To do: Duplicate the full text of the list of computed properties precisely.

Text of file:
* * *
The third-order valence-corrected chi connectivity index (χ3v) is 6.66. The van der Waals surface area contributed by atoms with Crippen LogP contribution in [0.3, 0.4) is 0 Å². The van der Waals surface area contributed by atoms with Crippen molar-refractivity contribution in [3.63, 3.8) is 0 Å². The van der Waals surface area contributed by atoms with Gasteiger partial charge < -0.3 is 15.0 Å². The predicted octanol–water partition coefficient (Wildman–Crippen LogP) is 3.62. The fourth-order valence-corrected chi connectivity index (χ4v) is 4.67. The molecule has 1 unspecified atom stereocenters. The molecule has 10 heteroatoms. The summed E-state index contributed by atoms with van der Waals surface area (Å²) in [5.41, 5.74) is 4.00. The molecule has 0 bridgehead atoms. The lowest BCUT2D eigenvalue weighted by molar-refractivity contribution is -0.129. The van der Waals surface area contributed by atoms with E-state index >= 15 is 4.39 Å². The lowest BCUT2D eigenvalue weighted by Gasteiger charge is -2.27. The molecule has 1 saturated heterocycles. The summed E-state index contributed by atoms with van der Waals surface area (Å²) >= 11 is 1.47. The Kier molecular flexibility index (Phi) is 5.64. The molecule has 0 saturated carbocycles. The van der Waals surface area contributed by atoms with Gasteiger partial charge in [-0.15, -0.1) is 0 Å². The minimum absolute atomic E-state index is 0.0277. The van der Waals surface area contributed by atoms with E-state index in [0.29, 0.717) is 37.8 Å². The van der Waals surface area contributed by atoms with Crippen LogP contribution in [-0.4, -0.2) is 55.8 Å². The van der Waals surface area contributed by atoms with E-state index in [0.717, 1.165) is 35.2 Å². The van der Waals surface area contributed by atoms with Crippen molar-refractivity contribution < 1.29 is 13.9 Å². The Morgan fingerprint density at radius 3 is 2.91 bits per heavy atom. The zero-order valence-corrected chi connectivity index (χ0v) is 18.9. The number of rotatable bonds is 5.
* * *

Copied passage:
The third-order valence-corrected chi connectivity index (χ3v) is 6.66. The van der Waals surface area contributed by atoms with Crippen LogP contribution in [0.3, 0.4) is 0 Å². The van der Waals surface area contributed by atoms with Crippen molar-refractivity contribution in [3.63, 3.8) is 0 Å². The van der Waals surface area contributed by atoms with Gasteiger partial charge < -0.3 is 15.0 Å². The predicted octanol–water partition coefficient (Wildman–Crippen LogP) is 3.62. The fourth-order valence-corrected chi connectivity index (χ4v) is 4.67. The molecule has 1 unspecified atom stereocenters. The molecule has 10 heteroatoms. The summed E-state index contributed by atoms with van der Waals surface area (Å²) in [5.41, 5.74) is 4.00. The molecule has 0 bridgehead atoms. The lowest BCUT2D eigenvalue weighted by molar-refractivity contribution is -0.129. The van der Waals surface area contributed by atoms with E-state index >= 15 is 4.39 Å². The lowest BCUT2D eigenvalue weighted by Gasteiger charge is -2.27. The molecule has 1 saturated heterocycles. The summed E-state index contributed by atoms with van der Waals surface area (Å²) >= 11 is 1.47. The Kier molecular flexibility index (Phi) is 5.64. The molecule has 0 saturated carbocycles. The van der Waals surface area contributed by atoms with Gasteiger partial charge in [-0.15, -0.1) is 0 Å². The minimum absolute atomic E-state index is 0.0277. The van der Waals surface area contributed by atoms with E-state index in [0.29, 0.717) is 37.8 Å². The van der Waals surface area contributed by atoms with Crippen LogP contribution in [-0.4, -0.2) is 55.8 Å². The van der Waals surface area contributed by atoms with E-state index in [0.717, 1.165) is 35.2 Å². The van der Waals surface area contributed by atoms with Crippen molar-refractivity contribution < 1.29 is 13.9 Å². The Morgan fingerprint density at radius 3 is 2.91 bits per heavy atom. The zero-order valence-corrected chi connectivity index (χ0v) is 18.9. The number of rotatable bonds is 5.